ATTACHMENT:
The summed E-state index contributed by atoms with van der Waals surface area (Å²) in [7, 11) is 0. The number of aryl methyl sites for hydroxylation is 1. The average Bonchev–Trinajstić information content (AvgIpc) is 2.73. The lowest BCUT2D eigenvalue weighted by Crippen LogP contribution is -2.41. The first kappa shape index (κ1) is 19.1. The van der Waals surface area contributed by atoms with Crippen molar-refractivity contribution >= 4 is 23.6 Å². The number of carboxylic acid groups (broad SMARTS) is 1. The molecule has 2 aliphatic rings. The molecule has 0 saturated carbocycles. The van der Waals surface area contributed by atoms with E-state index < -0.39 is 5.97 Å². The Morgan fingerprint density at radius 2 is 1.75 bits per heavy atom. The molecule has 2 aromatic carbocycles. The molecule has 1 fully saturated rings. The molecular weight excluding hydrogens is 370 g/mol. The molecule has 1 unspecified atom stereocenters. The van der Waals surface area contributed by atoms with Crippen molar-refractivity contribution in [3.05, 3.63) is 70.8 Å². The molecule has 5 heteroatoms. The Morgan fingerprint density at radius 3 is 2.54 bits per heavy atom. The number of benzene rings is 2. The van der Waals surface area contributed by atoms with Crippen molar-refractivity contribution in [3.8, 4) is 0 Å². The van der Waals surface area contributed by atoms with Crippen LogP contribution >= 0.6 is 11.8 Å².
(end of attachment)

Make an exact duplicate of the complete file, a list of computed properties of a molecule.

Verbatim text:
The summed E-state index contributed by atoms with van der Waals surface area (Å²) in [7, 11) is 0. The number of aryl methyl sites for hydroxylation is 1. The average Bonchev–Trinajstić information content (AvgIpc) is 2.73. The lowest BCUT2D eigenvalue weighted by Crippen LogP contribution is -2.41. The first kappa shape index (κ1) is 19.1. The van der Waals surface area contributed by atoms with Crippen molar-refractivity contribution >= 4 is 23.6 Å². The number of carboxylic acid groups (broad SMARTS) is 1. The molecule has 2 aliphatic rings. The molecule has 0 saturated carbocycles. The van der Waals surface area contributed by atoms with E-state index < -0.39 is 5.97 Å². The Morgan fingerprint density at radius 2 is 1.75 bits per heavy atom. The molecule has 2 aromatic carbocycles. The molecule has 1 fully saturated rings. The molecular weight excluding hydrogens is 370 g/mol. The molecule has 1 unspecified atom stereocenters. The van der Waals surface area contributed by atoms with Crippen molar-refractivity contribution in [3.05, 3.63) is 70.8 Å². The molecule has 5 heteroatoms. The Morgan fingerprint density at radius 3 is 2.54 bits per heavy atom. The number of benzene rings is 2. The van der Waals surface area contributed by atoms with Crippen molar-refractivity contribution in [3.8, 4) is 0 Å². The van der Waals surface area contributed by atoms with Crippen LogP contribution >= 0.6 is 11.8 Å².